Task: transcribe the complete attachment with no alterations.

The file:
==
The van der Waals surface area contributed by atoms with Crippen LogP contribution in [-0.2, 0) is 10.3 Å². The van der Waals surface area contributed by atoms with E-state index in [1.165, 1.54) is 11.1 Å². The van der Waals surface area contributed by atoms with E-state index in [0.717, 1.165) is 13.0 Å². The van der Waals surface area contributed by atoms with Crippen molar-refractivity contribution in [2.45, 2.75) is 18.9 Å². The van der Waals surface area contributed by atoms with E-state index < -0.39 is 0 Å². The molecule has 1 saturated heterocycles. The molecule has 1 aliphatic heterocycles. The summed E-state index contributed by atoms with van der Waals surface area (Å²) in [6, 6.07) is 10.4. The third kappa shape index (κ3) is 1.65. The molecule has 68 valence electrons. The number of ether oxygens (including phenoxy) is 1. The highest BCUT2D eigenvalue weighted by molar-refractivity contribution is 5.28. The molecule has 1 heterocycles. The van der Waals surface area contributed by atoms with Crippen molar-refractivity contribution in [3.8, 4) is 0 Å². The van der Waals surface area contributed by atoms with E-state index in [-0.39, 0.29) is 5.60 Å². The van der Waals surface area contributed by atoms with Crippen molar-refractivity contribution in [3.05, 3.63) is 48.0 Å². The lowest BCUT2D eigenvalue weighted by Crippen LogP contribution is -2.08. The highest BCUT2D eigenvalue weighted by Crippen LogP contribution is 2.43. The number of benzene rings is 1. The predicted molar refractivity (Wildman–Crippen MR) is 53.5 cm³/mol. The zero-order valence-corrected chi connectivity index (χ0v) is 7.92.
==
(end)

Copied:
The van der Waals surface area contributed by atoms with Crippen LogP contribution in [-0.2, 0) is 10.3 Å². The van der Waals surface area contributed by atoms with E-state index in [1.165, 1.54) is 11.1 Å². The van der Waals surface area contributed by atoms with E-state index in [0.717, 1.165) is 13.0 Å². The van der Waals surface area contributed by atoms with Crippen molar-refractivity contribution in [2.45, 2.75) is 18.9 Å². The van der Waals surface area contributed by atoms with E-state index < -0.39 is 0 Å². The molecule has 1 saturated heterocycles. The molecule has 1 aliphatic heterocycles. The summed E-state index contributed by atoms with van der Waals surface area (Å²) in [6, 6.07) is 10.4. The third kappa shape index (κ3) is 1.65. The molecule has 68 valence electrons. The number of ether oxygens (including phenoxy) is 1. The highest BCUT2D eigenvalue weighted by molar-refractivity contribution is 5.28. The molecule has 1 heterocycles. The van der Waals surface area contributed by atoms with Crippen molar-refractivity contribution in [3.8, 4) is 0 Å². The van der Waals surface area contributed by atoms with E-state index in [-0.39, 0.29) is 5.60 Å². The van der Waals surface area contributed by atoms with Crippen molar-refractivity contribution in [3.05, 3.63) is 48.0 Å². The lowest BCUT2D eigenvalue weighted by Crippen LogP contribution is -2.08. The highest BCUT2D eigenvalue weighted by Crippen LogP contribution is 2.43. The number of benzene rings is 1. The predicted molar refractivity (Wildman–Crippen MR) is 53.5 cm³/mol. The zero-order valence-corrected chi connectivity index (χ0v) is 7.92.